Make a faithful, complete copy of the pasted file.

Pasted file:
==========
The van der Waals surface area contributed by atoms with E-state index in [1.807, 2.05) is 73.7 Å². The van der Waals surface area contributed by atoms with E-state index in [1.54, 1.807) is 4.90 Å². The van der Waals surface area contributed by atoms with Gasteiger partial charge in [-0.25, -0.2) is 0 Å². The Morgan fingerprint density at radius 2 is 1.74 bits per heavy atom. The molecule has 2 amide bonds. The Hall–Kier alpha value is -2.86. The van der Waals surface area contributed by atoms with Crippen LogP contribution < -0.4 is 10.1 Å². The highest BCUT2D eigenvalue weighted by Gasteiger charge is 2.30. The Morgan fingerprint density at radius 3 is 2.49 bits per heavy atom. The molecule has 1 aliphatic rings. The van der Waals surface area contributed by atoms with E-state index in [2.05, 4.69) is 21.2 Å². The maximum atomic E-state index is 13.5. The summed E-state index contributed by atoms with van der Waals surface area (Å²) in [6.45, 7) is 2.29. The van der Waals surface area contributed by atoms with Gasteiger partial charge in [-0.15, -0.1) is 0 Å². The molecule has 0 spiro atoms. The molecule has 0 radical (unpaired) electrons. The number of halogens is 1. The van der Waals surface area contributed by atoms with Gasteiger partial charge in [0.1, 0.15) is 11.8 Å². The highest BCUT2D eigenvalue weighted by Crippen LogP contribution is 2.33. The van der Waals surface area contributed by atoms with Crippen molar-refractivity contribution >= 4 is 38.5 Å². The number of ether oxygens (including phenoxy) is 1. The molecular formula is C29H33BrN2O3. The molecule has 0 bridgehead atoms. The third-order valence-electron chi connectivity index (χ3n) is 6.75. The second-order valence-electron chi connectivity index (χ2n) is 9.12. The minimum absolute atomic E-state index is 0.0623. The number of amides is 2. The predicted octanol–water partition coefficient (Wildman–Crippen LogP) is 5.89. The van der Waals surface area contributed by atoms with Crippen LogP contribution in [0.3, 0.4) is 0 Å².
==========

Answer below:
The van der Waals surface area contributed by atoms with E-state index in [1.807, 2.05) is 73.7 Å². The van der Waals surface area contributed by atoms with E-state index in [1.54, 1.807) is 4.90 Å². The van der Waals surface area contributed by atoms with Gasteiger partial charge in [-0.25, -0.2) is 0 Å². The Morgan fingerprint density at radius 2 is 1.74 bits per heavy atom. The molecule has 2 amide bonds. The Hall–Kier alpha value is -2.86. The van der Waals surface area contributed by atoms with Crippen LogP contribution < -0.4 is 10.1 Å². The highest BCUT2D eigenvalue weighted by Gasteiger charge is 2.30. The Morgan fingerprint density at radius 3 is 2.49 bits per heavy atom. The molecule has 1 aliphatic rings. The van der Waals surface area contributed by atoms with E-state index in [2.05, 4.69) is 21.2 Å². The maximum atomic E-state index is 13.5. The summed E-state index contributed by atoms with van der Waals surface area (Å²) in [6.45, 7) is 2.29. The van der Waals surface area contributed by atoms with Gasteiger partial charge in [-0.15, -0.1) is 0 Å². The molecule has 0 spiro atoms. The molecule has 0 radical (unpaired) electrons. The number of halogens is 1. The van der Waals surface area contributed by atoms with Gasteiger partial charge in [0.1, 0.15) is 11.8 Å². The highest BCUT2D eigenvalue weighted by Crippen LogP contribution is 2.33. The van der Waals surface area contributed by atoms with Crippen molar-refractivity contribution >= 4 is 38.5 Å². The number of ether oxygens (including phenoxy) is 1. The molecular formula is C29H33BrN2O3. The molecule has 0 bridgehead atoms. The third-order valence-electron chi connectivity index (χ3n) is 6.75. The second-order valence-electron chi connectivity index (χ2n) is 9.12. The minimum absolute atomic E-state index is 0.0623. The number of amides is 2. The predicted octanol–water partition coefficient (Wildman–Crippen LogP) is 5.89. The van der Waals surface area contributed by atoms with Crippen LogP contribution in [0.3, 0.4) is 0 Å².